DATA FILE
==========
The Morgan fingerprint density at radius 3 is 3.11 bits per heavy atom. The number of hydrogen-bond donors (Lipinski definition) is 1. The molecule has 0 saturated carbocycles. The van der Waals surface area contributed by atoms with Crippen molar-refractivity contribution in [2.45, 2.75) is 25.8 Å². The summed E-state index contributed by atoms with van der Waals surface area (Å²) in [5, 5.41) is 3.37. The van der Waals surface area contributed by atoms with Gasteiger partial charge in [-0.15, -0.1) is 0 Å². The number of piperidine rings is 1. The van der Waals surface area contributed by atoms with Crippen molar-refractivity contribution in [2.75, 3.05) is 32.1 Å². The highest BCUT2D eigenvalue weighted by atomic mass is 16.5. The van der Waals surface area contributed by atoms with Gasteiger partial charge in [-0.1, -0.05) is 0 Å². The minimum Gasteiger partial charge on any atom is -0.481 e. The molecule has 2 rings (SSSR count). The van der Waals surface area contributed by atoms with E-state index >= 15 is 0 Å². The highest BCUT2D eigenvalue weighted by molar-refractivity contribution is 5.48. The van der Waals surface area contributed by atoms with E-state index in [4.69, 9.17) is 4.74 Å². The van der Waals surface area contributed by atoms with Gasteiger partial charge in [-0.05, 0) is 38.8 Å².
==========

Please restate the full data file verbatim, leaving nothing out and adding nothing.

The Morgan fingerprint density at radius 3 is 3.11 bits per heavy atom. The number of hydrogen-bond donors (Lipinski definition) is 1. The molecule has 0 saturated carbocycles. The van der Waals surface area contributed by atoms with Crippen molar-refractivity contribution in [2.45, 2.75) is 25.8 Å². The summed E-state index contributed by atoms with van der Waals surface area (Å²) in [5, 5.41) is 3.37. The van der Waals surface area contributed by atoms with Gasteiger partial charge in [-0.15, -0.1) is 0 Å². The number of piperidine rings is 1. The van der Waals surface area contributed by atoms with Crippen molar-refractivity contribution in [2.75, 3.05) is 32.1 Å². The highest BCUT2D eigenvalue weighted by atomic mass is 16.5. The van der Waals surface area contributed by atoms with Gasteiger partial charge in [-0.1, -0.05) is 0 Å². The minimum Gasteiger partial charge on any atom is -0.481 e. The molecule has 2 rings (SSSR count). The van der Waals surface area contributed by atoms with E-state index >= 15 is 0 Å². The highest BCUT2D eigenvalue weighted by molar-refractivity contribution is 5.48. The van der Waals surface area contributed by atoms with E-state index in [4.69, 9.17) is 4.74 Å². The van der Waals surface area contributed by atoms with Gasteiger partial charge in [-0.05, 0) is 38.8 Å².